Intersections where turning right on a red light is allowed

In most towns and villages across Québec, drivers may turn right on a red light, except where prohibited by a sign.

However, on the island of Montréal, turning right on a red light is prohibited everywhere. Regardless, you should still check to make sure the way is clear before crossing!

Before crossing an intersection where turning right on red is allowed

  1. Stop on the sidewalk or, if there is none, on the shoulder.
  2. Look left, right and left again. Look over your shoulder to make sure that no vehicle or cyclist is getting ready to turn right on the red light.
  3. Once you are sure that the way is clear, cross the street.

Blind spots: danger zones… especially for pedestrians!

All vehicles have blind spots. Heavy vehicle blind spots are larger. Blind spots are parts of the road that drivers cannot see, which is why you should avoid finding yourself in them.

All types of vehicles have blind spots  at the front, rear and sides. Blind spots can also be created by the windshield pillars of the vehicle. Some types of vehicles, such as tool vehicles and vehicles fitted with auxiliary equipment (e.g. snowblowers, snowplows, etc.) can have additional blind spots. When you are walking near one of these vehicles, be careful!

Heavy vehicle blind spots are to blame for several accidents involving pedestrians, especially at intersections.

Safety rules

When you are at an intersection, follow these safety rules:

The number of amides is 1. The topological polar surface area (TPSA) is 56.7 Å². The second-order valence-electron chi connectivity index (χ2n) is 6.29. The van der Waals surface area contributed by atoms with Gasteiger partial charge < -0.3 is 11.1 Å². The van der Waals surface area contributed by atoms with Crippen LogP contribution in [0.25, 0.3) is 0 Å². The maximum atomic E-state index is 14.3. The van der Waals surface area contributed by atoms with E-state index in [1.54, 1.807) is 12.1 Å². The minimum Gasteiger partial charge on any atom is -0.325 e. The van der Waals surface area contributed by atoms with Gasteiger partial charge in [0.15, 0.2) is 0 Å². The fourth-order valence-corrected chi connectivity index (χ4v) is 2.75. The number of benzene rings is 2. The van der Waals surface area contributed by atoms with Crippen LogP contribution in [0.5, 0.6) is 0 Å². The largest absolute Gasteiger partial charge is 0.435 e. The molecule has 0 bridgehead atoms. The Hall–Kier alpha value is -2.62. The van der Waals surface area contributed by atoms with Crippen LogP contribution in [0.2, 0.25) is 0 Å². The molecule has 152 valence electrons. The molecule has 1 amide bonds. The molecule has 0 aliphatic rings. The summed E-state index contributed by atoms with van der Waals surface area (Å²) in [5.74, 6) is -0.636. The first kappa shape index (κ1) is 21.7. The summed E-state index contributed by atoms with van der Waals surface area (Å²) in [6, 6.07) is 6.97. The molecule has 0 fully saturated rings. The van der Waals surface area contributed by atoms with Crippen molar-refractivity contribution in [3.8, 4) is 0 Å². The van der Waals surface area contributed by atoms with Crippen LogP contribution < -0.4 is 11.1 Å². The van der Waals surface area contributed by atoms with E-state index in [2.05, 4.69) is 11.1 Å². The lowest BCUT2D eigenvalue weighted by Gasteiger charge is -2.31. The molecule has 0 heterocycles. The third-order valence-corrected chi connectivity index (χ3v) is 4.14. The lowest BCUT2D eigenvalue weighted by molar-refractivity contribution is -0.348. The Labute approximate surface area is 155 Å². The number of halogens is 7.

1. Look out for vehicles and check their turn signal lights to see where they intend to go.
  2. Avoid being in a blind spot, in particular a heavy vehicle blind spot. If you cannot see the driver, the driver cannot see you, meaning that you are in a blind spot.
  3. Try to make eye contact with the driver to make sure he or she has seen you before you cross the street. If in doubt, let the vehicle go ahead first.

A truck driver has little chance of hearing you if you try to make your presence known.

Obey signs and signals for pedestrians

At intersections

If there are pedestrian lights AND traffic lights

At an intersection, if there are pedestrian lights and traffic lights, obey the pedestrian lights.

Illustration of a pedestrian traffic light showing a white human silhouette and a countdown timer authorizing pedestrians to cross the road. The solid white silhouette means that you may cross the roadway in the area reserved for pedestrians. You must cross cautiously and pay particular attention to vehicles that could make a turn. The time counter shows the time remaining for you to cross the intersection.